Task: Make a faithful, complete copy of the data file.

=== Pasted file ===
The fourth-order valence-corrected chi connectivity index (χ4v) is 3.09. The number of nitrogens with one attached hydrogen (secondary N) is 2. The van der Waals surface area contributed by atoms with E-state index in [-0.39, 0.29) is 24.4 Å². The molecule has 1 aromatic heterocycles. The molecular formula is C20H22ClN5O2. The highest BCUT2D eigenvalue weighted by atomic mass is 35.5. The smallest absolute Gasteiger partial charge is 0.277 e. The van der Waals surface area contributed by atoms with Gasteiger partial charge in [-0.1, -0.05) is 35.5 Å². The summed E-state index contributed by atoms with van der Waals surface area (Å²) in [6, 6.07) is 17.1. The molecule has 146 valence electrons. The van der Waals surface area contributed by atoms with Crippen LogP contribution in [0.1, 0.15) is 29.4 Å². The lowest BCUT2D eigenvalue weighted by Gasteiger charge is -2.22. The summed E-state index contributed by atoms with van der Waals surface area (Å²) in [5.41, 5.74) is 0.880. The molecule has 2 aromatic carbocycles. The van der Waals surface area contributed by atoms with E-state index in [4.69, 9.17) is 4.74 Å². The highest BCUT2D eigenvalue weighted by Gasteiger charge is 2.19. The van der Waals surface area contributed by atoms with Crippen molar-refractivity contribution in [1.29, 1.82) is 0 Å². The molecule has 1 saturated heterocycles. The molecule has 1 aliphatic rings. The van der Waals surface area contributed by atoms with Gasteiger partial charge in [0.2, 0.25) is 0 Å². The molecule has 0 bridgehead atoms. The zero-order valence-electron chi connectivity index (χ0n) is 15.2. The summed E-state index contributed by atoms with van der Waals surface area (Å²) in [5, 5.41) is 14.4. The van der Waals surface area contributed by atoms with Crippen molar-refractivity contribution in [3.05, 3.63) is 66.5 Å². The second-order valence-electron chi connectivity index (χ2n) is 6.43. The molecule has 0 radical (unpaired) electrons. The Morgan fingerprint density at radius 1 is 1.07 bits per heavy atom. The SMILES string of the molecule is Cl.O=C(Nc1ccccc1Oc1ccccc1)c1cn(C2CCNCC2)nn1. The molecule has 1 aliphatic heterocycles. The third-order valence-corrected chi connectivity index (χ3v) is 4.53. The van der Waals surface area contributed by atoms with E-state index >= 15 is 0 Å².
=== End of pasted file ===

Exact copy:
The fourth-order valence-corrected chi connectivity index (χ4v) is 3.09. The number of nitrogens with one attached hydrogen (secondary N) is 2. The van der Waals surface area contributed by atoms with E-state index in [-0.39, 0.29) is 24.4 Å². The molecule has 1 aromatic heterocycles. The molecular formula is C20H22ClN5O2. The highest BCUT2D eigenvalue weighted by atomic mass is 35.5. The smallest absolute Gasteiger partial charge is 0.277 e. The van der Waals surface area contributed by atoms with Gasteiger partial charge in [-0.1, -0.05) is 35.5 Å². The summed E-state index contributed by atoms with van der Waals surface area (Å²) in [6, 6.07) is 17.1. The molecule has 146 valence electrons. The van der Waals surface area contributed by atoms with Crippen LogP contribution in [0.1, 0.15) is 29.4 Å². The lowest BCUT2D eigenvalue weighted by Gasteiger charge is -2.22. The summed E-state index contributed by atoms with van der Waals surface area (Å²) in [5.41, 5.74) is 0.880. The molecule has 2 aromatic carbocycles. The van der Waals surface area contributed by atoms with E-state index in [4.69, 9.17) is 4.74 Å². The highest BCUT2D eigenvalue weighted by Gasteiger charge is 2.19. The van der Waals surface area contributed by atoms with Crippen molar-refractivity contribution in [1.29, 1.82) is 0 Å². The molecule has 1 saturated heterocycles. The molecule has 1 aliphatic rings. The van der Waals surface area contributed by atoms with Gasteiger partial charge in [0.2, 0.25) is 0 Å². The molecule has 0 bridgehead atoms. The zero-order valence-electron chi connectivity index (χ0n) is 15.2. The summed E-state index contributed by atoms with van der Waals surface area (Å²) in [5, 5.41) is 14.4. The van der Waals surface area contributed by atoms with Crippen molar-refractivity contribution in [3.05, 3.63) is 66.5 Å². The second-order valence-electron chi connectivity index (χ2n) is 6.43. The molecule has 0 radical (unpaired) electrons. The Morgan fingerprint density at radius 1 is 1.07 bits per heavy atom. The SMILES string of the molecule is Cl.O=C(Nc1ccccc1Oc1ccccc1)c1cn(C2CCNCC2)nn1. The molecule has 1 aliphatic heterocycles. The third-order valence-corrected chi connectivity index (χ3v) is 4.53. The van der Waals surface area contributed by atoms with E-state index >= 15 is 0 Å².